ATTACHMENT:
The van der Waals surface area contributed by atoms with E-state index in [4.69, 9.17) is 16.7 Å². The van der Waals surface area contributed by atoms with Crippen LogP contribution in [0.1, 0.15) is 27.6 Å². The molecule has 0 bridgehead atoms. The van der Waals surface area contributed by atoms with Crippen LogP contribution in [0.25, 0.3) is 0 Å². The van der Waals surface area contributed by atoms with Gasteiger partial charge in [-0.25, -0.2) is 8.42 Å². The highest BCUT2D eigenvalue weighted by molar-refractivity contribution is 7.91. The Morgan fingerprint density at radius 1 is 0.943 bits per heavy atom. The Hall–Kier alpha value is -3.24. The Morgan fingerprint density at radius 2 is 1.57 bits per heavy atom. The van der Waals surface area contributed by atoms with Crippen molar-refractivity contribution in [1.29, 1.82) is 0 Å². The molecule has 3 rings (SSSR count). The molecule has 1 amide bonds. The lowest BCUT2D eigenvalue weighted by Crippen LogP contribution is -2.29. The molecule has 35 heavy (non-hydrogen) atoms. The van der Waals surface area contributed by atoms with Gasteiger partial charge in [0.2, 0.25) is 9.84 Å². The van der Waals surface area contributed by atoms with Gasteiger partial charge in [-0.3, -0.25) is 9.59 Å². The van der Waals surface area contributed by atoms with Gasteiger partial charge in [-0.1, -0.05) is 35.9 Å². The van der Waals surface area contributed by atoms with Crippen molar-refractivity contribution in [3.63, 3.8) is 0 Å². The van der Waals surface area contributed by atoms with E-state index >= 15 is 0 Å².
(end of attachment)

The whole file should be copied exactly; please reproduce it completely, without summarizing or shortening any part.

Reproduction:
The van der Waals surface area contributed by atoms with E-state index in [4.69, 9.17) is 16.7 Å². The van der Waals surface area contributed by atoms with Crippen LogP contribution in [0.1, 0.15) is 27.6 Å². The molecule has 0 bridgehead atoms. The van der Waals surface area contributed by atoms with Crippen LogP contribution in [0.25, 0.3) is 0 Å². The van der Waals surface area contributed by atoms with Gasteiger partial charge in [-0.25, -0.2) is 8.42 Å². The highest BCUT2D eigenvalue weighted by molar-refractivity contribution is 7.91. The Morgan fingerprint density at radius 1 is 0.943 bits per heavy atom. The Hall–Kier alpha value is -3.24. The Morgan fingerprint density at radius 2 is 1.57 bits per heavy atom. The van der Waals surface area contributed by atoms with Crippen molar-refractivity contribution in [1.29, 1.82) is 0 Å². The molecule has 3 rings (SSSR count). The molecule has 1 amide bonds. The lowest BCUT2D eigenvalue weighted by Crippen LogP contribution is -2.29. The molecule has 35 heavy (non-hydrogen) atoms. The van der Waals surface area contributed by atoms with Gasteiger partial charge in [0.2, 0.25) is 9.84 Å². The van der Waals surface area contributed by atoms with Gasteiger partial charge in [-0.3, -0.25) is 9.59 Å². The van der Waals surface area contributed by atoms with Gasteiger partial charge in [-0.1, -0.05) is 35.9 Å². The van der Waals surface area contributed by atoms with Crippen molar-refractivity contribution in [3.63, 3.8) is 0 Å². The van der Waals surface area contributed by atoms with E-state index >= 15 is 0 Å².